Ontario farmers lose bid to overturn ban on pesticide linked to bee decline
A group representing Ontario’s 28,000 grain farmers has lost its bid to overturn the province’s ban on a controversial type of pesticide linked to the decline in bees and other pollinators.
A three-judge panel at Ontario Court of Appeal on Wednesday sided with the Ontario Ministry of the Environment and Climate Change and backed a decision made by a lower court judge that rejected an attempt by the Grain Farmers of Ontario (GFO) to delay or change the first agricultural ban on the use of neonicotinoid insecticides on soybeans and corn for grain.
“The regulation is not ambiguous and GFO has not identified a genuine dispute about the farmers’ rights and obligations,” Justice Bradley Miller wrote. “To grant the remedy that GFO seeks would be tantamount to amending a regulation through interpretation, a remedy well outside the court’s discretionary power to order declaratory relief.”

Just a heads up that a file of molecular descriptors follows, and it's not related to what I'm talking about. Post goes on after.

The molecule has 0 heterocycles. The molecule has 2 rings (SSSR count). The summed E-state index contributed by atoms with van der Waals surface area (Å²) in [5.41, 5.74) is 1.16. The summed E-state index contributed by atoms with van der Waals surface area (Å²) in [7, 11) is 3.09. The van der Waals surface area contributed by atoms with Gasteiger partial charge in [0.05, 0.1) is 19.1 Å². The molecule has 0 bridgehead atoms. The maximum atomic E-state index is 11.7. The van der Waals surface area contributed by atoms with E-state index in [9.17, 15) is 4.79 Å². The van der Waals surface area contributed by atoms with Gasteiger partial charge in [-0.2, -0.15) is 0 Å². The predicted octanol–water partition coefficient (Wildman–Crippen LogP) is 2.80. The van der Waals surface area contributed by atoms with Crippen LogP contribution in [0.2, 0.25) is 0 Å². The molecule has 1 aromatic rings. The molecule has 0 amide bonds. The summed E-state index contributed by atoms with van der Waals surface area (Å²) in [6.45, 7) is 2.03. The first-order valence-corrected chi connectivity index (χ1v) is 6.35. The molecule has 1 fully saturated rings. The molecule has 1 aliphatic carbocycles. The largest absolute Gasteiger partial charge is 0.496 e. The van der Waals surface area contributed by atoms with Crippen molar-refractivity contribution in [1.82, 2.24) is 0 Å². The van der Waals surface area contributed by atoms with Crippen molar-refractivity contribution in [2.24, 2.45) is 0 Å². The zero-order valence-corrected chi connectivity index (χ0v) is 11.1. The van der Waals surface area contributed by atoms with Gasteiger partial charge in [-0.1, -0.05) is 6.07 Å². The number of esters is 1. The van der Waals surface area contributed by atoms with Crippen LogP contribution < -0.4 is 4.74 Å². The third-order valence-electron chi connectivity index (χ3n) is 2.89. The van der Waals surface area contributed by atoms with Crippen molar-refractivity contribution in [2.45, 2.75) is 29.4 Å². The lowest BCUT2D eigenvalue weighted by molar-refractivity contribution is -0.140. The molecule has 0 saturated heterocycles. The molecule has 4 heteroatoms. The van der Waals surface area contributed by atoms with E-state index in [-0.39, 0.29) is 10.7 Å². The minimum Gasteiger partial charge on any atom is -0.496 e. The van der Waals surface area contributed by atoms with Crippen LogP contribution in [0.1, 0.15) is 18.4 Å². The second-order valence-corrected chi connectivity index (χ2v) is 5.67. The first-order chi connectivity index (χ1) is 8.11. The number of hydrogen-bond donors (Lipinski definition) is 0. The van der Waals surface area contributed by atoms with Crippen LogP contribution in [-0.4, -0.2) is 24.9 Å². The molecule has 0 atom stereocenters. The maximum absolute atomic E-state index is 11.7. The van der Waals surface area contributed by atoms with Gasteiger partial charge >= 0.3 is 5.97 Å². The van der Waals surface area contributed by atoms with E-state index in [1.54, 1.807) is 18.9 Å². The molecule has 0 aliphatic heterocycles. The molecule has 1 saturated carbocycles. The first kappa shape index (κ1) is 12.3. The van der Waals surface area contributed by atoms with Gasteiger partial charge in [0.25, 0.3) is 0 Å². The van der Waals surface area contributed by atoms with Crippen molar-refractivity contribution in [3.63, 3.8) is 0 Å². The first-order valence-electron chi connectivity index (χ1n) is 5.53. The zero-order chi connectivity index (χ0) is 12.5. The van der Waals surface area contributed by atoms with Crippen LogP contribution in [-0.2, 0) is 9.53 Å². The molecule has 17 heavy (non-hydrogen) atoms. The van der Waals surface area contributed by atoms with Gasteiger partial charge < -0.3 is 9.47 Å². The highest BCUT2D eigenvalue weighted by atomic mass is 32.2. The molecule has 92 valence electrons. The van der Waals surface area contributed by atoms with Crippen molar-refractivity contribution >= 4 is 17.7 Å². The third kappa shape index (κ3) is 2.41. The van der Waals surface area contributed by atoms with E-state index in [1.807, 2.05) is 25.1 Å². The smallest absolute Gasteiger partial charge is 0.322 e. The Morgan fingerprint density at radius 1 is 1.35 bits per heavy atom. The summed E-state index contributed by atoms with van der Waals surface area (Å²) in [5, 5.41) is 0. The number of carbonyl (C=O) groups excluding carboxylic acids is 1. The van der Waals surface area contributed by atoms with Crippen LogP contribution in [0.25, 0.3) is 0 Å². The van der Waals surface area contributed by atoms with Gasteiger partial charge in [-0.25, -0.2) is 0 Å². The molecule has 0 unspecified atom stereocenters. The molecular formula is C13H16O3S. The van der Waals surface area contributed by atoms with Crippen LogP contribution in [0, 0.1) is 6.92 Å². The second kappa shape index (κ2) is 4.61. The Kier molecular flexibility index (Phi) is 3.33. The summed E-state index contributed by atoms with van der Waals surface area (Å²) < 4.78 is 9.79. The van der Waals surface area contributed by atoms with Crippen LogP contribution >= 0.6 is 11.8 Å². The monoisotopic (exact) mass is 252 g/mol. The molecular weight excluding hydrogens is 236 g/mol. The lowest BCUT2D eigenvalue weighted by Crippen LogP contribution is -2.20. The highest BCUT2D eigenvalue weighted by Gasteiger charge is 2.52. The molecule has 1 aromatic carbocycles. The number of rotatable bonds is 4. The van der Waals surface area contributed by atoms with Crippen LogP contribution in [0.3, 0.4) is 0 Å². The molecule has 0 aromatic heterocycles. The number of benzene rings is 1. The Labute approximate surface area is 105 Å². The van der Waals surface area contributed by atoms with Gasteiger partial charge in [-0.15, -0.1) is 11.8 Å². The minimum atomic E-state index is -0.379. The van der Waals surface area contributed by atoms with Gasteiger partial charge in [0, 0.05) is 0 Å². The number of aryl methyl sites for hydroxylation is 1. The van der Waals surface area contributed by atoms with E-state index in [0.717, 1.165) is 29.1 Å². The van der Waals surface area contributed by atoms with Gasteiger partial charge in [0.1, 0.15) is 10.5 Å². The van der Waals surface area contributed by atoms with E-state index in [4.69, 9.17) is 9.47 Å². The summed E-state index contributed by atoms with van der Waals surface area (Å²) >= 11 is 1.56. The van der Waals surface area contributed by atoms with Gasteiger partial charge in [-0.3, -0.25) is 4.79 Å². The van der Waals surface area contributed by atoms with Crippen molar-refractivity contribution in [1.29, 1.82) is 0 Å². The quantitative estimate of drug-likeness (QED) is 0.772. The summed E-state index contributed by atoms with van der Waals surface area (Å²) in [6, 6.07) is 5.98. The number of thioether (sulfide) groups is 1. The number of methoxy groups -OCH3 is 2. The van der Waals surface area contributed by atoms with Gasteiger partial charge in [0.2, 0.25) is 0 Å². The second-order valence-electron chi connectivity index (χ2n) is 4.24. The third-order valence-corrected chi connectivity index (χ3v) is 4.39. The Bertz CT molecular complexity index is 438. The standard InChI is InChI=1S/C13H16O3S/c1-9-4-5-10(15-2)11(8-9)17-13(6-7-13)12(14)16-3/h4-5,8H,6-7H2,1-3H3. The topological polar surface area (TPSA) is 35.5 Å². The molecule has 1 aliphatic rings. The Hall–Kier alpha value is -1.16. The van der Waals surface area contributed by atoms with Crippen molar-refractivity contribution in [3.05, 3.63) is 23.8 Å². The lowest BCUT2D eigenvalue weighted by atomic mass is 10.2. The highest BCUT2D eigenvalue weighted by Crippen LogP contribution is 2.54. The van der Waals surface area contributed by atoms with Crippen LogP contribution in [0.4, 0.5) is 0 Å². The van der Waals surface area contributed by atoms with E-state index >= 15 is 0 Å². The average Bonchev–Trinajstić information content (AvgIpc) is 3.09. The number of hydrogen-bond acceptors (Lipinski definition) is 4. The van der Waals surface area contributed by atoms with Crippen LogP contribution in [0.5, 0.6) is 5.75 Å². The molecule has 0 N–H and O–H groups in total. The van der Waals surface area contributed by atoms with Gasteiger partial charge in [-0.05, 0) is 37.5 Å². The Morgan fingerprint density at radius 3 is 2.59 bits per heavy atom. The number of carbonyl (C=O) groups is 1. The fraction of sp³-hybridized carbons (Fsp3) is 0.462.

Mark Brock, chairman of the Grain Farmers of Ontario and a farmer in the southwestern part of the province, said he was “extremely disappointed” by the ruling he said would mean “hardship” for growers. “It’s the undue stress on our members,” he said on a media call on Wednesday afternoon. “Am I complying? Am I not complying?”
He said tests on his own farm have show a difference in yield, with and without neonics.
He declined to say how much the group has spent on its fight against the law, but said he was “comfortable” with the amount. The group has hired an auditor to determine the impact of the regulations on the production of soybean and corn, much of which is grown for animal feed and biofuel.
The Ontario law requires farmers to plant half their corn and soybean acreage this season without neonics. In 2017, use of the seed treatment is banned unless growers can show their fields are infested with crop-eating worms and insects.
The farmers said the insecticides are required to protect yields, and the government’s regulation was unworkable. They also argued in court the law infringed their property rights.
However, Justice Miller ruled the restrictions were constitutionally valid. “The limitation of a right does not, standing alone, create a justiciable issue,” he wrote in a ruling released on Wednesday.
Beekeepers and scientists say neonics are responsible for declining numbers of pollinators, and worsen the effects of winter and pathogens present in honeybee hives.
More to come
Courtesy: The Globe And Mail